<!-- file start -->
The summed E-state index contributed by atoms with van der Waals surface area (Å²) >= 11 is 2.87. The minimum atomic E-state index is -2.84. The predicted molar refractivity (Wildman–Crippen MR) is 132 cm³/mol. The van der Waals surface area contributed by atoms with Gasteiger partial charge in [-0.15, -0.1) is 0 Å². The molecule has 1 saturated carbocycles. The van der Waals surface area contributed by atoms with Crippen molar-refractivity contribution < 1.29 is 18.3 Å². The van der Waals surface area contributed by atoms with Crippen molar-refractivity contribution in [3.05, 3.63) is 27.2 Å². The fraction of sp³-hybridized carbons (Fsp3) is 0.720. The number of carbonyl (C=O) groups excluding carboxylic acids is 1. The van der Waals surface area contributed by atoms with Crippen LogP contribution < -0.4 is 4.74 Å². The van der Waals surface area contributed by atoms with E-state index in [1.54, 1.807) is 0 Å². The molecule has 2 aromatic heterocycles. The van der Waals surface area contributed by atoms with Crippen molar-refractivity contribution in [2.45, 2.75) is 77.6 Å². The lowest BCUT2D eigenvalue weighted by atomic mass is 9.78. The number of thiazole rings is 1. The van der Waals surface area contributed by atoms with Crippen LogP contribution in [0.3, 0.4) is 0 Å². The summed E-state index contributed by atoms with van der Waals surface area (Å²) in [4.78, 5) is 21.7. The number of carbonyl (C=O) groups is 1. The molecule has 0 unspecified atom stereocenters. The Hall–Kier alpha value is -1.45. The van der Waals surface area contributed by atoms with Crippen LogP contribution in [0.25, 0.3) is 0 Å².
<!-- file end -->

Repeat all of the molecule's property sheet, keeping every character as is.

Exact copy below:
The summed E-state index contributed by atoms with van der Waals surface area (Å²) >= 11 is 2.87. The minimum atomic E-state index is -2.84. The predicted molar refractivity (Wildman–Crippen MR) is 132 cm³/mol. The van der Waals surface area contributed by atoms with Gasteiger partial charge in [-0.15, -0.1) is 0 Å². The molecule has 1 saturated carbocycles. The van der Waals surface area contributed by atoms with Crippen molar-refractivity contribution < 1.29 is 18.3 Å². The van der Waals surface area contributed by atoms with Crippen molar-refractivity contribution in [3.05, 3.63) is 27.2 Å². The fraction of sp³-hybridized carbons (Fsp3) is 0.720. The number of carbonyl (C=O) groups excluding carboxylic acids is 1. The van der Waals surface area contributed by atoms with Crippen LogP contribution < -0.4 is 4.74 Å². The van der Waals surface area contributed by atoms with E-state index in [1.54, 1.807) is 0 Å². The molecule has 2 aromatic heterocycles. The van der Waals surface area contributed by atoms with Crippen molar-refractivity contribution in [2.45, 2.75) is 77.6 Å². The lowest BCUT2D eigenvalue weighted by atomic mass is 9.78. The number of thiazole rings is 1. The van der Waals surface area contributed by atoms with Crippen LogP contribution in [0.3, 0.4) is 0 Å². The summed E-state index contributed by atoms with van der Waals surface area (Å²) in [4.78, 5) is 21.7. The number of carbonyl (C=O) groups is 1. The molecule has 0 unspecified atom stereocenters. The Hall–Kier alpha value is -1.45. The van der Waals surface area contributed by atoms with Crippen LogP contribution in [0.25, 0.3) is 0 Å².